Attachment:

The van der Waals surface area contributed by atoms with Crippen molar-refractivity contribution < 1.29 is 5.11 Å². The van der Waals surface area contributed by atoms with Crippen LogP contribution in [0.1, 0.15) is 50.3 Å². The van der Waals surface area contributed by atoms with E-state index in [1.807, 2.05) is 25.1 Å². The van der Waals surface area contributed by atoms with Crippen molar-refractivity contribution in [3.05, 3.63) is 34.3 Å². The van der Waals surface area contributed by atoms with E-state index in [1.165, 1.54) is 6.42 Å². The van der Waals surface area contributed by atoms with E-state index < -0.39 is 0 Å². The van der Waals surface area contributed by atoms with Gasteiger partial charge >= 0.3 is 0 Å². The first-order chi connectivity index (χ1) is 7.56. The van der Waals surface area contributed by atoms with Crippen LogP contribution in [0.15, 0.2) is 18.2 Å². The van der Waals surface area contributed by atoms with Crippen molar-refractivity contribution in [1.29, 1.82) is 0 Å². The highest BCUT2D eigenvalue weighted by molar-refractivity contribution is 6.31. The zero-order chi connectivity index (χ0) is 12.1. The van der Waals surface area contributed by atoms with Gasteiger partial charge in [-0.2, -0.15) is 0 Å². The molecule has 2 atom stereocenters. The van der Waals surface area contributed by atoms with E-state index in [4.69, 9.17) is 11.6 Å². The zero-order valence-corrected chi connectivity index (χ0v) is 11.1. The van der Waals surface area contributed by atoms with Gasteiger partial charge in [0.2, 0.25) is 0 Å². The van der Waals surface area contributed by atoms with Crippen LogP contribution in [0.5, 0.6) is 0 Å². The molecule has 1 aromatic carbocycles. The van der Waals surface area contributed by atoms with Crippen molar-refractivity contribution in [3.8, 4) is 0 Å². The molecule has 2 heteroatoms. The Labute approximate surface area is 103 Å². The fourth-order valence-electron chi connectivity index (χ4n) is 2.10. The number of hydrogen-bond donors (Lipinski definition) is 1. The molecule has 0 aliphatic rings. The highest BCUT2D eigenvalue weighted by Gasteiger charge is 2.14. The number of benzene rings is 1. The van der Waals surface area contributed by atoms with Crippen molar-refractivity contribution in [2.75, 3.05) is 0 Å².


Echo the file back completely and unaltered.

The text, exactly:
The van der Waals surface area contributed by atoms with Crippen molar-refractivity contribution < 1.29 is 5.11 Å². The van der Waals surface area contributed by atoms with Crippen LogP contribution in [0.1, 0.15) is 50.3 Å². The van der Waals surface area contributed by atoms with E-state index in [1.807, 2.05) is 25.1 Å². The van der Waals surface area contributed by atoms with Crippen molar-refractivity contribution in [3.05, 3.63) is 34.3 Å². The van der Waals surface area contributed by atoms with E-state index in [1.165, 1.54) is 6.42 Å². The van der Waals surface area contributed by atoms with E-state index < -0.39 is 0 Å². The van der Waals surface area contributed by atoms with Gasteiger partial charge >= 0.3 is 0 Å². The first-order chi connectivity index (χ1) is 7.56. The van der Waals surface area contributed by atoms with Crippen LogP contribution in [0.15, 0.2) is 18.2 Å². The van der Waals surface area contributed by atoms with Crippen molar-refractivity contribution in [1.29, 1.82) is 0 Å². The highest BCUT2D eigenvalue weighted by molar-refractivity contribution is 6.31. The zero-order chi connectivity index (χ0) is 12.1. The van der Waals surface area contributed by atoms with Gasteiger partial charge in [-0.2, -0.15) is 0 Å². The molecule has 2 atom stereocenters. The van der Waals surface area contributed by atoms with E-state index in [4.69, 9.17) is 11.6 Å². The zero-order valence-corrected chi connectivity index (χ0v) is 11.1. The van der Waals surface area contributed by atoms with Gasteiger partial charge in [0.2, 0.25) is 0 Å². The van der Waals surface area contributed by atoms with Crippen LogP contribution in [0.5, 0.6) is 0 Å². The molecule has 1 aromatic carbocycles. The van der Waals surface area contributed by atoms with Crippen molar-refractivity contribution in [3.8, 4) is 0 Å². The molecule has 2 heteroatoms. The Labute approximate surface area is 103 Å². The fourth-order valence-electron chi connectivity index (χ4n) is 2.10. The number of hydrogen-bond donors (Lipinski definition) is 1. The molecule has 0 aliphatic rings. The highest BCUT2D eigenvalue weighted by Gasteiger charge is 2.14. The number of benzene rings is 1. The van der Waals surface area contributed by atoms with Crippen molar-refractivity contribution in [2.75, 3.05) is 0 Å².